Getting your Pet Passport at Ark Vets Galway

Pet Travel is becoming more common every year with people going abroad or travelling home for holidays.

If you want to bring your pet with you when travelling abroad, the pet must be microchipped and have a pet passport and dogs and cats must be vaccinated for rabies at any of our clinics in St Mary’s Rd., Knocknacarra and Oranmore. The pet can travel 3 weeks after vaccination.

We will do the microchip, give the rabies vaccination and issue the pet passport. The pet must be examined by a vet between 1 and 5 days before coming back to Ireland and must be treated for worms, fleas and ticks.

When travelling from Ireland to another country, you need to check the individual country requirements. To protect your pet, we would advise that your animal is given a health examination by 1 of our vets and protected against worms fleas and ticks before travelling. We will also scan the microchip to make sure it works.

The following is an excerpt from the Dept of Agriculture page.

Pet Travel

Cats, Dogs or Ferrets into or out of Ireland:

Pet Cats, dogs or ferrets accompanied by their owner – Non-commercial movement

Cats, dogs or ferrets to/from other Member states of the EU.

Persons travelling on holiday or to permanently locate their residence (or other non-commercial movement where there is no sale or change of ownership involved)  to/ from Ireland  to/from another  EU Member States may bring their  pet cat, dog, or ferret with them  provided the following conditions are met:

  • The pet must be identified by a microchip* (a transponder readable by a device compatible with ISO standard 11785);
  • The animal must be accompanied  by an EU Pet Passport* in respect of the animal  which demonstrates that the  animal is currently immunized against rabies  and in cases where a dog is being brought in from countries other than Finland, Malta or the  UK, that it has been treated against Echinococcus multilocularis (tapeworm) not more than 120 hours (5 days) and not less than 24 hours (1 day) prior to scheduled arrival time in Ireland;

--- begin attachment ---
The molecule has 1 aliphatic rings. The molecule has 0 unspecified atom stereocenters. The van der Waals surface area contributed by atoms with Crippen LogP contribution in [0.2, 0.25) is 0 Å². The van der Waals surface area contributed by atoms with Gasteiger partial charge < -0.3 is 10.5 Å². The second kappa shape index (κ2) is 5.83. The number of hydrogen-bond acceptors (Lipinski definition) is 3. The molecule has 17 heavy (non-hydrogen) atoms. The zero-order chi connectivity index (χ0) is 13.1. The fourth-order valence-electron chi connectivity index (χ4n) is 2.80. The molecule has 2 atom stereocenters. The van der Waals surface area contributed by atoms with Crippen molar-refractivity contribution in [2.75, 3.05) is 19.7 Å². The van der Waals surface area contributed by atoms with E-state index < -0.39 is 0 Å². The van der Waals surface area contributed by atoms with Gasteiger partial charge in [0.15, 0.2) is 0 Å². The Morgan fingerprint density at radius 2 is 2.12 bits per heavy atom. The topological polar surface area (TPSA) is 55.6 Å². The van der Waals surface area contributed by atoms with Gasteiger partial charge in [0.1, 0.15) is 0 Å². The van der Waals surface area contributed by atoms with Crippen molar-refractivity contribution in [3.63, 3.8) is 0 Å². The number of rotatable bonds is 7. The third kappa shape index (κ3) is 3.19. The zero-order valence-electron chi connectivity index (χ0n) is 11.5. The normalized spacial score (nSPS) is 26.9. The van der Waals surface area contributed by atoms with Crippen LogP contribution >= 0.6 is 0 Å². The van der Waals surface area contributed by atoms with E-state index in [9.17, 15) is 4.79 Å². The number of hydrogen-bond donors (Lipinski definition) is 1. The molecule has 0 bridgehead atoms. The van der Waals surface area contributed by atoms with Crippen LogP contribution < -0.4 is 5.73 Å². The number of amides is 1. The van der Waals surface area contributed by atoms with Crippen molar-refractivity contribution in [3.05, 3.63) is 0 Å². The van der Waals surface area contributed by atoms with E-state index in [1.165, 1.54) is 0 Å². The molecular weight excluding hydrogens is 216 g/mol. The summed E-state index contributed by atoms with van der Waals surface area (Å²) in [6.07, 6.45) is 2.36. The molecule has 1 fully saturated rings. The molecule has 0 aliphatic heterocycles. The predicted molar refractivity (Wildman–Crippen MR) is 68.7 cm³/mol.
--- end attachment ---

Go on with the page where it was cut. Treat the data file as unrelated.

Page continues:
• In cases where the number of animals being moved exceeds 5, a veterinary health certificate to demonstrate that the animals have been clinically examined within 48 hours of departure is also required unless the owner can show proof that the animals are being brought to compete in a sporting event or other competition.

Cats, dogs or ferrets from other Member States of the EU may enter Ireland through any port/airport of entry and may be transported by any airline or ferry company operating within the State that is willing to transport such animals. The Operator of such airline/ ferry company is legally obliged under the Pet Passport (No2) Regulations 2014 to notify the arrival of the animals to the Department of Agriculture, Food and the Marine by email at least 24 hours in advance to

 As regards air travel, the Department does not require that pets from the EU be carried as manifested freight and it is therefore a matter for the airlines to decide whether to carry the animal in the cabin or as excess baggage. The following airlines/ferry companies have indicated that they will carry pets to/from Ireland within the EU.

More information is available on the Dept. of Agriculture website.

For travel outside the EU, it is best to contact the embassy or enquire on-line. Some countries have quite rigorous requirements and it is best to know in time what is involved. 

For animals other than cats and dogs refer to the previous point. 

If you liked this post, say thanks by sharing it